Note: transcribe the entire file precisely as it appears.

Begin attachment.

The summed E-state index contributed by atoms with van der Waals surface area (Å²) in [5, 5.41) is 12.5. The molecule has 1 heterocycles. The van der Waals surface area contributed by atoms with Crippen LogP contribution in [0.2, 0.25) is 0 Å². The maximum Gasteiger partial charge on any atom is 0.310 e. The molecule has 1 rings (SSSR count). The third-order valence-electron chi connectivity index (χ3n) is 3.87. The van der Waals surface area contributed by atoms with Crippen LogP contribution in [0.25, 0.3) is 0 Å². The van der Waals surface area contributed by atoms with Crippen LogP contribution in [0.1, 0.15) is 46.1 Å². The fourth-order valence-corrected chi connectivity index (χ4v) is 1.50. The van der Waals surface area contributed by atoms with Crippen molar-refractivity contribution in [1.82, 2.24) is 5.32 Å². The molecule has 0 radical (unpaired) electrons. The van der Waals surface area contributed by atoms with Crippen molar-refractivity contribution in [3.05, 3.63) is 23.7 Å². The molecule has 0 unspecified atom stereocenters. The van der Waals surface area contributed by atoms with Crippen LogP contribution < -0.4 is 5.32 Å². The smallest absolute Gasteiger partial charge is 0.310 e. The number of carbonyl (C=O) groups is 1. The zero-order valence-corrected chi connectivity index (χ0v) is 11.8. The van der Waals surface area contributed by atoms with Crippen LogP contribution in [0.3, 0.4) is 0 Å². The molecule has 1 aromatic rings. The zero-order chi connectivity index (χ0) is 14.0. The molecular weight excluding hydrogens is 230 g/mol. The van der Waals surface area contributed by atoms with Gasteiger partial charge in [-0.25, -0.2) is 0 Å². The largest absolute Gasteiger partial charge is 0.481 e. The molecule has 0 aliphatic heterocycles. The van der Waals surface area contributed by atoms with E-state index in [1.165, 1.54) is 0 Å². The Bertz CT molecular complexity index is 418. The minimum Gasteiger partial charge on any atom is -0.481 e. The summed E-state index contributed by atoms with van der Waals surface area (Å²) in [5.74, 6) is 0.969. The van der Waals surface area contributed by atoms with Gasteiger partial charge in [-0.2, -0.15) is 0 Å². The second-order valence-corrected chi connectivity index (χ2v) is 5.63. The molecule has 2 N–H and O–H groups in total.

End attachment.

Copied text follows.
The summed E-state index contributed by atoms with van der Waals surface area (Å²) in [5, 5.41) is 12.5. The molecule has 1 heterocycles. The van der Waals surface area contributed by atoms with Crippen LogP contribution in [0.2, 0.25) is 0 Å². The maximum Gasteiger partial charge on any atom is 0.310 e. The molecule has 1 rings (SSSR count). The third-order valence-electron chi connectivity index (χ3n) is 3.87. The van der Waals surface area contributed by atoms with Crippen LogP contribution in [0.25, 0.3) is 0 Å². The van der Waals surface area contributed by atoms with Crippen LogP contribution in [0.1, 0.15) is 46.1 Å². The fourth-order valence-corrected chi connectivity index (χ4v) is 1.50. The van der Waals surface area contributed by atoms with Crippen molar-refractivity contribution in [1.82, 2.24) is 5.32 Å². The molecule has 0 radical (unpaired) electrons. The van der Waals surface area contributed by atoms with Crippen molar-refractivity contribution in [3.05, 3.63) is 23.7 Å². The molecule has 0 unspecified atom stereocenters. The van der Waals surface area contributed by atoms with Crippen LogP contribution < -0.4 is 5.32 Å². The smallest absolute Gasteiger partial charge is 0.310 e. The number of carbonyl (C=O) groups is 1. The zero-order valence-corrected chi connectivity index (χ0v) is 11.8. The van der Waals surface area contributed by atoms with Crippen LogP contribution in [0.3, 0.4) is 0 Å². The molecule has 1 aromatic rings. The zero-order chi connectivity index (χ0) is 14.0. The molecular weight excluding hydrogens is 230 g/mol. The van der Waals surface area contributed by atoms with Gasteiger partial charge in [-0.25, -0.2) is 0 Å². The largest absolute Gasteiger partial charge is 0.481 e. The molecule has 0 aliphatic heterocycles. The van der Waals surface area contributed by atoms with E-state index in [1.165, 1.54) is 0 Å². The Bertz CT molecular complexity index is 418. The minimum Gasteiger partial charge on any atom is -0.481 e. The summed E-state index contributed by atoms with van der Waals surface area (Å²) in [5.74, 6) is 0.969. The van der Waals surface area contributed by atoms with Gasteiger partial charge in [-0.2, -0.15) is 0 Å². The second-order valence-corrected chi connectivity index (χ2v) is 5.63. The molecule has 2 N–H and O–H groups in total.